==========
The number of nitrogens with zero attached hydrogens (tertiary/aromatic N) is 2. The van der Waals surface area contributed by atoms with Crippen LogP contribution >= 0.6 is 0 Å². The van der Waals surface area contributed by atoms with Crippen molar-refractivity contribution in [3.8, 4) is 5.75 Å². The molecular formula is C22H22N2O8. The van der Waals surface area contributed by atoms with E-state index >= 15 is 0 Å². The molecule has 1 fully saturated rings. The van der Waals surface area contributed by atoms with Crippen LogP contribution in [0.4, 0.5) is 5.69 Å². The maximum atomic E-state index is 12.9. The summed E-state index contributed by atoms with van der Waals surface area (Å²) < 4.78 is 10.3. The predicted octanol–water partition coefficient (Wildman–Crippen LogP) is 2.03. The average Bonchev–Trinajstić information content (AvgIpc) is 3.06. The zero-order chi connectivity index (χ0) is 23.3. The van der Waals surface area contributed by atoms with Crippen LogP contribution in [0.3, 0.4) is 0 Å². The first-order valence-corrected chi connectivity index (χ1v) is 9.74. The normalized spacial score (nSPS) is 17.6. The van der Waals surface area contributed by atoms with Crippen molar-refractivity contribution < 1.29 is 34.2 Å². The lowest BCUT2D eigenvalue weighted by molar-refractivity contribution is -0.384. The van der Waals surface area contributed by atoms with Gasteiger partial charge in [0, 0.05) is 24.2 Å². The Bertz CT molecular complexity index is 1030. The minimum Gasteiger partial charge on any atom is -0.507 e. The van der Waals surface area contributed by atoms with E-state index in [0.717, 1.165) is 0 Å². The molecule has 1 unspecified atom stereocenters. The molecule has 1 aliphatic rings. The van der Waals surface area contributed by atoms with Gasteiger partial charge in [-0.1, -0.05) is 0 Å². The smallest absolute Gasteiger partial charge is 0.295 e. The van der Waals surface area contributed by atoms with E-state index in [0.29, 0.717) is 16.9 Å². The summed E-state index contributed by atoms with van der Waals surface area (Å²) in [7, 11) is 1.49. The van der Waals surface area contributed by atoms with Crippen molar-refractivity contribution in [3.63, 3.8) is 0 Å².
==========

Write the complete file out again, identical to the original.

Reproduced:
The number of nitrogens with zero attached hydrogens (tertiary/aromatic N) is 2. The van der Waals surface area contributed by atoms with Crippen LogP contribution >= 0.6 is 0 Å². The van der Waals surface area contributed by atoms with Crippen molar-refractivity contribution in [3.8, 4) is 5.75 Å². The molecular formula is C22H22N2O8. The van der Waals surface area contributed by atoms with E-state index >= 15 is 0 Å². The molecule has 1 fully saturated rings. The van der Waals surface area contributed by atoms with Crippen LogP contribution in [0.4, 0.5) is 5.69 Å². The maximum atomic E-state index is 12.9. The summed E-state index contributed by atoms with van der Waals surface area (Å²) < 4.78 is 10.3. The predicted octanol–water partition coefficient (Wildman–Crippen LogP) is 2.03. The average Bonchev–Trinajstić information content (AvgIpc) is 3.06. The zero-order chi connectivity index (χ0) is 23.3. The van der Waals surface area contributed by atoms with Crippen LogP contribution in [0.3, 0.4) is 0 Å². The first-order valence-corrected chi connectivity index (χ1v) is 9.74. The normalized spacial score (nSPS) is 17.6. The van der Waals surface area contributed by atoms with Crippen molar-refractivity contribution < 1.29 is 34.2 Å². The lowest BCUT2D eigenvalue weighted by molar-refractivity contribution is -0.384. The van der Waals surface area contributed by atoms with Gasteiger partial charge in [0, 0.05) is 24.2 Å². The Bertz CT molecular complexity index is 1030. The minimum Gasteiger partial charge on any atom is -0.507 e. The van der Waals surface area contributed by atoms with E-state index in [0.717, 1.165) is 0 Å². The molecule has 1 unspecified atom stereocenters. The molecule has 1 aliphatic rings. The van der Waals surface area contributed by atoms with Gasteiger partial charge in [-0.1, -0.05) is 0 Å². The smallest absolute Gasteiger partial charge is 0.295 e. The van der Waals surface area contributed by atoms with E-state index in [0.29, 0.717) is 16.9 Å². The summed E-state index contributed by atoms with van der Waals surface area (Å²) in [7, 11) is 1.49. The van der Waals surface area contributed by atoms with Crippen molar-refractivity contribution in [3.63, 3.8) is 0 Å².